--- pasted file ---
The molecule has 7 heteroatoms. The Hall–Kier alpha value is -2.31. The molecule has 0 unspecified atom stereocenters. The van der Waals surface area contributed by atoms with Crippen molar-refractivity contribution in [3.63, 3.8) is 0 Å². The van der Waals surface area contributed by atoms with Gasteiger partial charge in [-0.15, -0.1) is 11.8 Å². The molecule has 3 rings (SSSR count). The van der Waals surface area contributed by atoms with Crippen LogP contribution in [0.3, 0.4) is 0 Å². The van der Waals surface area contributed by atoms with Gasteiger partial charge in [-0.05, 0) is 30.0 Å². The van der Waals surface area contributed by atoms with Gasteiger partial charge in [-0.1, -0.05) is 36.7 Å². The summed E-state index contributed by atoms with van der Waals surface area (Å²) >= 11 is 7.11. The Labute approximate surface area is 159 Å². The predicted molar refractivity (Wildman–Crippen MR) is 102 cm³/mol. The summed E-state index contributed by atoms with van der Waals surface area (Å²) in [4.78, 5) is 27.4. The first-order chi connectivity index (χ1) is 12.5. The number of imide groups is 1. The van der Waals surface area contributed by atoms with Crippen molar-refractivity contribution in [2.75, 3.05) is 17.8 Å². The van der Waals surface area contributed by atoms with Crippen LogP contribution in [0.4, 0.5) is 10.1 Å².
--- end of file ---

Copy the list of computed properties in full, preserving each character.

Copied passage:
The molecule has 7 heteroatoms. The Hall–Kier alpha value is -2.31. The molecule has 0 unspecified atom stereocenters. The van der Waals surface area contributed by atoms with Crippen molar-refractivity contribution in [3.63, 3.8) is 0 Å². The van der Waals surface area contributed by atoms with Gasteiger partial charge in [-0.15, -0.1) is 11.8 Å². The molecule has 3 rings (SSSR count). The van der Waals surface area contributed by atoms with Crippen LogP contribution in [0.3, 0.4) is 0 Å². The van der Waals surface area contributed by atoms with Gasteiger partial charge in [-0.05, 0) is 30.0 Å². The van der Waals surface area contributed by atoms with Gasteiger partial charge in [-0.1, -0.05) is 36.7 Å². The summed E-state index contributed by atoms with van der Waals surface area (Å²) >= 11 is 7.11. The Labute approximate surface area is 159 Å². The predicted molar refractivity (Wildman–Crippen MR) is 102 cm³/mol. The summed E-state index contributed by atoms with van der Waals surface area (Å²) in [4.78, 5) is 27.4. The first-order chi connectivity index (χ1) is 12.5. The number of imide groups is 1. The van der Waals surface area contributed by atoms with Crippen molar-refractivity contribution in [2.75, 3.05) is 17.8 Å². The van der Waals surface area contributed by atoms with Crippen LogP contribution in [0.4, 0.5) is 10.1 Å².